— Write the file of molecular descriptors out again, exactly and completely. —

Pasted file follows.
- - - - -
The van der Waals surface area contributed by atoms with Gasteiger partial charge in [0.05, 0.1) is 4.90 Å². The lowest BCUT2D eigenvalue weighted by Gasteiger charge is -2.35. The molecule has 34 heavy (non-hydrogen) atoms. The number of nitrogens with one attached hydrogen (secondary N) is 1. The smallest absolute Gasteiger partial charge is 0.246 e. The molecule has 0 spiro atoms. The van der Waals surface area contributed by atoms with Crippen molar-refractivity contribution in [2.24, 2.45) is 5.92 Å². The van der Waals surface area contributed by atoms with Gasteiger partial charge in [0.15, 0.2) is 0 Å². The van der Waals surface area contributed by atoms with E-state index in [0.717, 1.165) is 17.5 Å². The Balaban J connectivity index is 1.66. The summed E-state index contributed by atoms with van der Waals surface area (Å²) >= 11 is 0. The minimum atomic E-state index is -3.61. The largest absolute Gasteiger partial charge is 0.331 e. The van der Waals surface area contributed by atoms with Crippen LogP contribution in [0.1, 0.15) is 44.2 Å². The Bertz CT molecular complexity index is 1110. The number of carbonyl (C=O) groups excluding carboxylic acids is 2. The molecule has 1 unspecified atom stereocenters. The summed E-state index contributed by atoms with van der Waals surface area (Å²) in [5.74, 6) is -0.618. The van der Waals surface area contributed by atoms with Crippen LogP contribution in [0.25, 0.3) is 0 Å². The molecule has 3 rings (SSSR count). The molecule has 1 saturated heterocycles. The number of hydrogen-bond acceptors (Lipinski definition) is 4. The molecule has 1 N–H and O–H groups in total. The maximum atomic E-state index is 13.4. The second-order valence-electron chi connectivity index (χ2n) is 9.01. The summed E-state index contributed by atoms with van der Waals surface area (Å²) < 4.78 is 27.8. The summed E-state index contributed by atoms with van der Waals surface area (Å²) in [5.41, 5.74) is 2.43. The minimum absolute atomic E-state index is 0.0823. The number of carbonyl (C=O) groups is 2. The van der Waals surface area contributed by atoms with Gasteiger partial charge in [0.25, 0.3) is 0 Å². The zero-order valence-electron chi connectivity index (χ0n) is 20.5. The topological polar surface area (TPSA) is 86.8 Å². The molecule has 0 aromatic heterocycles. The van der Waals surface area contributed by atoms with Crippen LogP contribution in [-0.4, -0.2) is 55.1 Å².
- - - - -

The van der Waals surface area contributed by atoms with Gasteiger partial charge in [0.05, 0.1) is 4.90 Å². The lowest BCUT2D eigenvalue weighted by Gasteiger charge is -2.35. The molecule has 34 heavy (non-hydrogen) atoms. The number of nitrogens with one attached hydrogen (secondary N) is 1. The smallest absolute Gasteiger partial charge is 0.246 e. The molecule has 0 spiro atoms. The van der Waals surface area contributed by atoms with Crippen molar-refractivity contribution in [2.24, 2.45) is 5.92 Å². The van der Waals surface area contributed by atoms with Gasteiger partial charge in [0.15, 0.2) is 0 Å². The van der Waals surface area contributed by atoms with E-state index in [0.717, 1.165) is 17.5 Å². The Balaban J connectivity index is 1.66. The summed E-state index contributed by atoms with van der Waals surface area (Å²) >= 11 is 0. The minimum atomic E-state index is -3.61. The largest absolute Gasteiger partial charge is 0.331 e. The van der Waals surface area contributed by atoms with Crippen LogP contribution in [0.1, 0.15) is 44.2 Å². The Bertz CT molecular complexity index is 1110. The number of carbonyl (C=O) groups excluding carboxylic acids is 2. The molecule has 1 unspecified atom stereocenters. The summed E-state index contributed by atoms with van der Waals surface area (Å²) in [5.74, 6) is -0.618. The van der Waals surface area contributed by atoms with Crippen LogP contribution in [0.25, 0.3) is 0 Å². The molecule has 3 rings (SSSR count). The molecule has 1 saturated heterocycles. The number of hydrogen-bond acceptors (Lipinski definition) is 4. The molecule has 1 N–H and O–H groups in total. The maximum atomic E-state index is 13.4. The second-order valence-electron chi connectivity index (χ2n) is 9.01. The summed E-state index contributed by atoms with van der Waals surface area (Å²) < 4.78 is 27.8. The summed E-state index contributed by atoms with van der Waals surface area (Å²) in [5.41, 5.74) is 2.43. The minimum absolute atomic E-state index is 0.0823. The number of carbonyl (C=O) groups is 2. The van der Waals surface area contributed by atoms with Gasteiger partial charge in [0.25, 0.3) is 0 Å². The zero-order valence-electron chi connectivity index (χ0n) is 20.5. The topological polar surface area (TPSA) is 86.8 Å². The molecule has 0 aromatic heterocycles. The van der Waals surface area contributed by atoms with Crippen LogP contribution in [-0.4, -0.2) is 55.1 Å².